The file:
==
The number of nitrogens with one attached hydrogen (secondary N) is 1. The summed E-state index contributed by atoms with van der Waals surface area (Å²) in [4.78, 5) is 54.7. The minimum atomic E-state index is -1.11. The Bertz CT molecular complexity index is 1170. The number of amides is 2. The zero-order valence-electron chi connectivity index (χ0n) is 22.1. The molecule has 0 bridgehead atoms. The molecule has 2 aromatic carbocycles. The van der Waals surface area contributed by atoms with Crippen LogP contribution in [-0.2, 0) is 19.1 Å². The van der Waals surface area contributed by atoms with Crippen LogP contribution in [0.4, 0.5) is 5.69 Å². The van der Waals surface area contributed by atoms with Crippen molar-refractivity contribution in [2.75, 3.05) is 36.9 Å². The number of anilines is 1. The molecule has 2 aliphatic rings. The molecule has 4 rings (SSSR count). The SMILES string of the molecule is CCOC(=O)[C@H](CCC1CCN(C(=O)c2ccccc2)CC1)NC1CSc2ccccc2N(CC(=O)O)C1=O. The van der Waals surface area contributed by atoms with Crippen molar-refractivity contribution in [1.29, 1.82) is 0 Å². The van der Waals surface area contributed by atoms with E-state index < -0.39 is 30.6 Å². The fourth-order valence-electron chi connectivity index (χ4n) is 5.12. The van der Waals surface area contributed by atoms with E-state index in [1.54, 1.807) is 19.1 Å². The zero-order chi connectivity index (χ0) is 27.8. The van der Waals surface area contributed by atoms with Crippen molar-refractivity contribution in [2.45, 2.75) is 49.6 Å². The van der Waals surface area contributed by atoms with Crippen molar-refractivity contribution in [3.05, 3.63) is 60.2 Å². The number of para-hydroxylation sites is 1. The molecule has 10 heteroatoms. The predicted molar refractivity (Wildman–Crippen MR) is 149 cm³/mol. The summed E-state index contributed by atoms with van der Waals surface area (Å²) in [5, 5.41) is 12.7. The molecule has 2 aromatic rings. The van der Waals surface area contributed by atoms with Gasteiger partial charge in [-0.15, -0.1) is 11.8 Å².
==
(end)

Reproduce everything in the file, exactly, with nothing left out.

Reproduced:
The number of nitrogens with one attached hydrogen (secondary N) is 1. The summed E-state index contributed by atoms with van der Waals surface area (Å²) in [4.78, 5) is 54.7. The minimum atomic E-state index is -1.11. The Bertz CT molecular complexity index is 1170. The number of amides is 2. The zero-order valence-electron chi connectivity index (χ0n) is 22.1. The molecule has 0 bridgehead atoms. The molecule has 2 aromatic carbocycles. The van der Waals surface area contributed by atoms with Crippen LogP contribution in [-0.2, 0) is 19.1 Å². The van der Waals surface area contributed by atoms with Crippen LogP contribution in [0.4, 0.5) is 5.69 Å². The van der Waals surface area contributed by atoms with Crippen molar-refractivity contribution in [2.75, 3.05) is 36.9 Å². The number of anilines is 1. The molecule has 2 aliphatic rings. The molecule has 4 rings (SSSR count). The SMILES string of the molecule is CCOC(=O)[C@H](CCC1CCN(C(=O)c2ccccc2)CC1)NC1CSc2ccccc2N(CC(=O)O)C1=O. The van der Waals surface area contributed by atoms with Crippen molar-refractivity contribution in [1.29, 1.82) is 0 Å². The van der Waals surface area contributed by atoms with E-state index < -0.39 is 30.6 Å². The fourth-order valence-electron chi connectivity index (χ4n) is 5.12. The van der Waals surface area contributed by atoms with E-state index in [1.54, 1.807) is 19.1 Å². The zero-order chi connectivity index (χ0) is 27.8. The van der Waals surface area contributed by atoms with Crippen molar-refractivity contribution in [2.45, 2.75) is 49.6 Å². The van der Waals surface area contributed by atoms with Crippen molar-refractivity contribution in [3.05, 3.63) is 60.2 Å². The number of para-hydroxylation sites is 1. The molecule has 10 heteroatoms. The predicted molar refractivity (Wildman–Crippen MR) is 149 cm³/mol. The summed E-state index contributed by atoms with van der Waals surface area (Å²) in [5, 5.41) is 12.7. The molecule has 2 aromatic rings. The van der Waals surface area contributed by atoms with Gasteiger partial charge in [-0.15, -0.1) is 11.8 Å².